India is grappling with a deepfake problem. So what is Deepfake?
Deepfakes are essentially morphed videos (and or photos, audio) made from artificial intelligence tools and readily available material. With the evolution in technology, even technologically challenged people can now easily create deepfakes.
Social media platform X is full of deepfake videos as Decode found. But is this a crime?
It can be harmless if one is using it for entertainment purposes – like how AI helped Val Kilmer get his voice back in Top Gun 2; or reimagining Sly Stallone as The Terminator. However, it becomes a crime when deepfakes are used for pornography, identity theft, virtual forgery, to fuel misinformation, attack data and or privacy, or for cyberterrorism. Unlawful acts where a “computer/Mobile/any Electronic device” is either used as a tool or is a target or both are considered a cybercrime. Deepfake is a cybercrime.
If convicted of a crime using deepfakes, the guilty can be jailed for at least three years or more.
Is deepfake limited to video? Not at all. It is pretty easy to clone voices or audio – even Prime Minister Narendra Modi’s. Decode tried some tools - free and paid versions -and though easily discernable, it was able to clone PM Modi's voice in seconds.
Research suggests that deepfake videos, audio, or even photos are typically used to purposefully spread misinformation or destroy someone’s reputation. It is designed to harass, intimidate, or spread fear. Another report suggests that 96 percent of deepfake videos are pornographic in nature, of which they target female celebrities worldwide.
“Tech is always evolving. With AI going global, tools allowing for deepfakes are becoming easily accessible. Take OpenAI’s tool DALL.E for example which helps make images out of text,” cyber security expert Srinivas Kodali said. “The concern is because, at this point in society, even normal people who are not very technologically inclined can use these AI tools and the volume of deepfakes will increase drastically. Now there will be hundreds and thousands of videos coming out,” Kodali said.
Faced with morphed videos that are not easily identifiable, media law professor Olav Albuquerque’s oft and more-than-a-decade-old phrase finds resonance – “Believe nothing you hear and half of what you see”.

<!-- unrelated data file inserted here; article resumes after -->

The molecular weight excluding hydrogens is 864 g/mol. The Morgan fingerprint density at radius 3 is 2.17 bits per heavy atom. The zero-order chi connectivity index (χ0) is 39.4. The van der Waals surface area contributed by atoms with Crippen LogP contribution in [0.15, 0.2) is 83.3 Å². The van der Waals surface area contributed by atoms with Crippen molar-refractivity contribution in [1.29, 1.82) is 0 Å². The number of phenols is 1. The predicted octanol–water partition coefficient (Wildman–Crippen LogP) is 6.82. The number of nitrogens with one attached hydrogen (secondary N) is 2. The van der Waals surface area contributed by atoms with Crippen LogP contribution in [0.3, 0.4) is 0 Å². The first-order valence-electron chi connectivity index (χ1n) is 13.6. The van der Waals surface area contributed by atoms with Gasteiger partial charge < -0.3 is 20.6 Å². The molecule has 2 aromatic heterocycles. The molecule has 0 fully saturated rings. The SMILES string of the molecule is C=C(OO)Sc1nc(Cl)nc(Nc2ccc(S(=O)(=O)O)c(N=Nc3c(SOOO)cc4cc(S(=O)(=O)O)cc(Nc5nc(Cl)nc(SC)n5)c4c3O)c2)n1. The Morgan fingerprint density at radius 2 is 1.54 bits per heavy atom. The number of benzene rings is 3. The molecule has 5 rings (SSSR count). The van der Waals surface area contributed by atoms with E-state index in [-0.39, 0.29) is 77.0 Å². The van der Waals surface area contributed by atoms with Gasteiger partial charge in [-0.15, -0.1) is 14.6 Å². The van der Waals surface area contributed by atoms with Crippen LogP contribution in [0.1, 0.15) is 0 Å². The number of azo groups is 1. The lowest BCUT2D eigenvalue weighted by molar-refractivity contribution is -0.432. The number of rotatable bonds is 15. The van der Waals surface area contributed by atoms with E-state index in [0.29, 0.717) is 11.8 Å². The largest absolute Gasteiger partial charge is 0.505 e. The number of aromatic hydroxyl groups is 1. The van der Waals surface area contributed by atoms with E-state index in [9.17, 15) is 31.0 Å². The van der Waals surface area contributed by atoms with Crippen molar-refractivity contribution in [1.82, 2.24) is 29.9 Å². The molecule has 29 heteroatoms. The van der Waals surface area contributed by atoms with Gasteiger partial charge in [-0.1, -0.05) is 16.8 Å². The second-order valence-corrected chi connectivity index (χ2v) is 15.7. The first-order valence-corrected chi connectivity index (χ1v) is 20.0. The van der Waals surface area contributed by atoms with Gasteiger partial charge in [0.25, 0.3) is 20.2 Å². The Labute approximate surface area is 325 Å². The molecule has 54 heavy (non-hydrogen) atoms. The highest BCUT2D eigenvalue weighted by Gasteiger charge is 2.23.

Centre rings alarm bells, advisory is issued to social media
A deepfake video of actor Rashmika Mandana and the discovery of other similar pornographic videos misusing the faces of Indian actresses has sparked outrage and forced the Indian government to issue directives to social media platforms to regulate such content.
Days after the video went viral, Delhi police filed an FIR and reportedly questioned a 19-year-old from Bihar in this connection.
Addressing the dangers of artificial intelligence, Union Minister of Electronics and Information Technology Ashwini Vaishnaw said, “a new crisis is emerging due to deepfakes” and that “there is a very big section of society which does not have a parallel verification system” to tackle this issue.
“The Rashmika Mandana deepfake was a wake-up call for the Indians. The high-profile incident has definitely caused some concern and even prompted PM Modi to address it,” Kodali told BOOM.
“Deepfakes are, in 95 percent cases, obscene or vulgar contents and have a grave potential to damage a person's reputation irreversibly as most people watching it may not even realise that it is fake,” law professor Kumar Askand Pandey said.
Even as PM Modi called deepfakes a “new age sankat [problem]”, the latest installment in the ‘Mission Impossible’ franchise—where the antagonist is a sentient, rogue AI called ‘The Entity’—inspired US President Joe Biden to sign off on a law to reign in the misuse of artificial intelligence.
Does the law address the issue of deepfakes?
The current legislation is not adequate to address issues arising from deepfakes. Speaking at a Decode event on November 20, ex-cop Muktesh Chander said it is easier to investigate a murder case than a scam involving monetary loss because there are many links across multiple levels.